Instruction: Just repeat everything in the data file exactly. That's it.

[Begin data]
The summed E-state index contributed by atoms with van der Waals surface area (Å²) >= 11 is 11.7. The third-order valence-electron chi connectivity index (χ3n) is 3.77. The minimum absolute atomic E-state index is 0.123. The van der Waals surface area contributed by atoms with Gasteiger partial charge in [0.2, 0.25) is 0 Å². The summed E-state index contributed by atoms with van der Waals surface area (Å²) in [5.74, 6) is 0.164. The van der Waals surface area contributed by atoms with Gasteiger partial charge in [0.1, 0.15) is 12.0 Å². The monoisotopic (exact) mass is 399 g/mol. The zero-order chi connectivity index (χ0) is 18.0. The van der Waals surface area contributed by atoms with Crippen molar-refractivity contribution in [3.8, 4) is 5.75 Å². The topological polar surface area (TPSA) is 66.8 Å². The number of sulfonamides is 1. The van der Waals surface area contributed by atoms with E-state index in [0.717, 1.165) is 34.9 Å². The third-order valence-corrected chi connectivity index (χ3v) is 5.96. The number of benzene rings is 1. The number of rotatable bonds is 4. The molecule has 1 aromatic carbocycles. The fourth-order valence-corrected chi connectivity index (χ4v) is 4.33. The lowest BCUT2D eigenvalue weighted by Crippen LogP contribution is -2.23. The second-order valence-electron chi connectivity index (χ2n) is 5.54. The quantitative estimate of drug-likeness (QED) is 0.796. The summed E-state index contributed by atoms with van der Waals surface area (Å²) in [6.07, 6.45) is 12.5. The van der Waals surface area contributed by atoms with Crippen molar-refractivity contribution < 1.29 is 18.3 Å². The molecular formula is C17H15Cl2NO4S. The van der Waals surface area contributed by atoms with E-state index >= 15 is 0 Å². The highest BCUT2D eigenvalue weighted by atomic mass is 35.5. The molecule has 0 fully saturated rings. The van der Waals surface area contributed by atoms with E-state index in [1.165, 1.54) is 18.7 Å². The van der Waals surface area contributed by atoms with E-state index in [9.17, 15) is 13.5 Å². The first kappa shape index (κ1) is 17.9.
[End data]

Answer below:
The summed E-state index contributed by atoms with van der Waals surface area (Å²) >= 11 is 11.7. The third-order valence-electron chi connectivity index (χ3n) is 3.77. The minimum absolute atomic E-state index is 0.123. The van der Waals surface area contributed by atoms with Gasteiger partial charge in [0.2, 0.25) is 0 Å². The summed E-state index contributed by atoms with van der Waals surface area (Å²) in [5.74, 6) is 0.164. The van der Waals surface area contributed by atoms with Gasteiger partial charge in [0.1, 0.15) is 12.0 Å². The monoisotopic (exact) mass is 399 g/mol. The zero-order chi connectivity index (χ0) is 18.0. The van der Waals surface area contributed by atoms with Crippen molar-refractivity contribution in [3.8, 4) is 5.75 Å². The topological polar surface area (TPSA) is 66.8 Å². The number of sulfonamides is 1. The van der Waals surface area contributed by atoms with E-state index in [0.717, 1.165) is 34.9 Å². The third-order valence-corrected chi connectivity index (χ3v) is 5.96. The number of benzene rings is 1. The number of rotatable bonds is 4. The molecule has 1 aromatic carbocycles. The fourth-order valence-corrected chi connectivity index (χ4v) is 4.33. The lowest BCUT2D eigenvalue weighted by Crippen LogP contribution is -2.23. The second-order valence-electron chi connectivity index (χ2n) is 5.54. The quantitative estimate of drug-likeness (QED) is 0.796. The summed E-state index contributed by atoms with van der Waals surface area (Å²) in [6.07, 6.45) is 12.5. The van der Waals surface area contributed by atoms with Crippen molar-refractivity contribution < 1.29 is 18.3 Å². The molecular formula is C17H15Cl2NO4S. The van der Waals surface area contributed by atoms with E-state index >= 15 is 0 Å². The highest BCUT2D eigenvalue weighted by atomic mass is 35.5. The molecule has 0 fully saturated rings. The van der Waals surface area contributed by atoms with E-state index in [1.165, 1.54) is 18.7 Å². The van der Waals surface area contributed by atoms with E-state index in [9.17, 15) is 13.5 Å². The first kappa shape index (κ1) is 17.9.